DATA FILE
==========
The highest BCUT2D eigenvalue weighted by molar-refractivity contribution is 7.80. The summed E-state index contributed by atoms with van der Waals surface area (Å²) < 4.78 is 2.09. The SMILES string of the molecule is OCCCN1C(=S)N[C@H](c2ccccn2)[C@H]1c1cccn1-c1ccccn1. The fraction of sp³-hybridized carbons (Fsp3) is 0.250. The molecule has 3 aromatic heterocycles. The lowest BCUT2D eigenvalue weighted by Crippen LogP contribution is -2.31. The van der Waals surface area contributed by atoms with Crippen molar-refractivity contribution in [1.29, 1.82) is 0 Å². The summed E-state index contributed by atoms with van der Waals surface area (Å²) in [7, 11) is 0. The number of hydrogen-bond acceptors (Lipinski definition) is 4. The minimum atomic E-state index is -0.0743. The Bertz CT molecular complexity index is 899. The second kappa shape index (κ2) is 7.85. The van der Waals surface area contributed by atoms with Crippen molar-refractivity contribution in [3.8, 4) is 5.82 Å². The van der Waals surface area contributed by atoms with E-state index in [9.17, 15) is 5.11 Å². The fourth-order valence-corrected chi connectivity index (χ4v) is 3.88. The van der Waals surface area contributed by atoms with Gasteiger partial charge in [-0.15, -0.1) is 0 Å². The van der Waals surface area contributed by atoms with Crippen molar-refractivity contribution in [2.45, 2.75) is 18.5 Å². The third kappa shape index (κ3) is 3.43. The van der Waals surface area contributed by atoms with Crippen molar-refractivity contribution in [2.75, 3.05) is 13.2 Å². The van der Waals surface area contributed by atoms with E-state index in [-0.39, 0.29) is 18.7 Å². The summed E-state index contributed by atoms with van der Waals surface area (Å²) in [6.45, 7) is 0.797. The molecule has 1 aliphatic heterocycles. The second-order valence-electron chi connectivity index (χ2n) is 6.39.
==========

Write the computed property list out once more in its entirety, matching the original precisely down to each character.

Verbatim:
The highest BCUT2D eigenvalue weighted by molar-refractivity contribution is 7.80. The summed E-state index contributed by atoms with van der Waals surface area (Å²) < 4.78 is 2.09. The SMILES string of the molecule is OCCCN1C(=S)N[C@H](c2ccccn2)[C@H]1c1cccn1-c1ccccn1. The fraction of sp³-hybridized carbons (Fsp3) is 0.250. The molecule has 3 aromatic heterocycles. The lowest BCUT2D eigenvalue weighted by Crippen LogP contribution is -2.31. The van der Waals surface area contributed by atoms with Crippen molar-refractivity contribution in [1.29, 1.82) is 0 Å². The summed E-state index contributed by atoms with van der Waals surface area (Å²) in [7, 11) is 0. The number of hydrogen-bond acceptors (Lipinski definition) is 4. The minimum atomic E-state index is -0.0743. The Bertz CT molecular complexity index is 899. The second kappa shape index (κ2) is 7.85. The van der Waals surface area contributed by atoms with Crippen molar-refractivity contribution in [3.8, 4) is 5.82 Å². The van der Waals surface area contributed by atoms with E-state index in [9.17, 15) is 5.11 Å². The fourth-order valence-corrected chi connectivity index (χ4v) is 3.88. The van der Waals surface area contributed by atoms with Gasteiger partial charge in [-0.15, -0.1) is 0 Å². The van der Waals surface area contributed by atoms with Crippen molar-refractivity contribution in [2.45, 2.75) is 18.5 Å². The third kappa shape index (κ3) is 3.43. The van der Waals surface area contributed by atoms with Crippen molar-refractivity contribution in [2.75, 3.05) is 13.2 Å². The van der Waals surface area contributed by atoms with E-state index in [-0.39, 0.29) is 18.7 Å². The summed E-state index contributed by atoms with van der Waals surface area (Å²) in [6.45, 7) is 0.797. The molecule has 1 aliphatic heterocycles. The second-order valence-electron chi connectivity index (χ2n) is 6.39.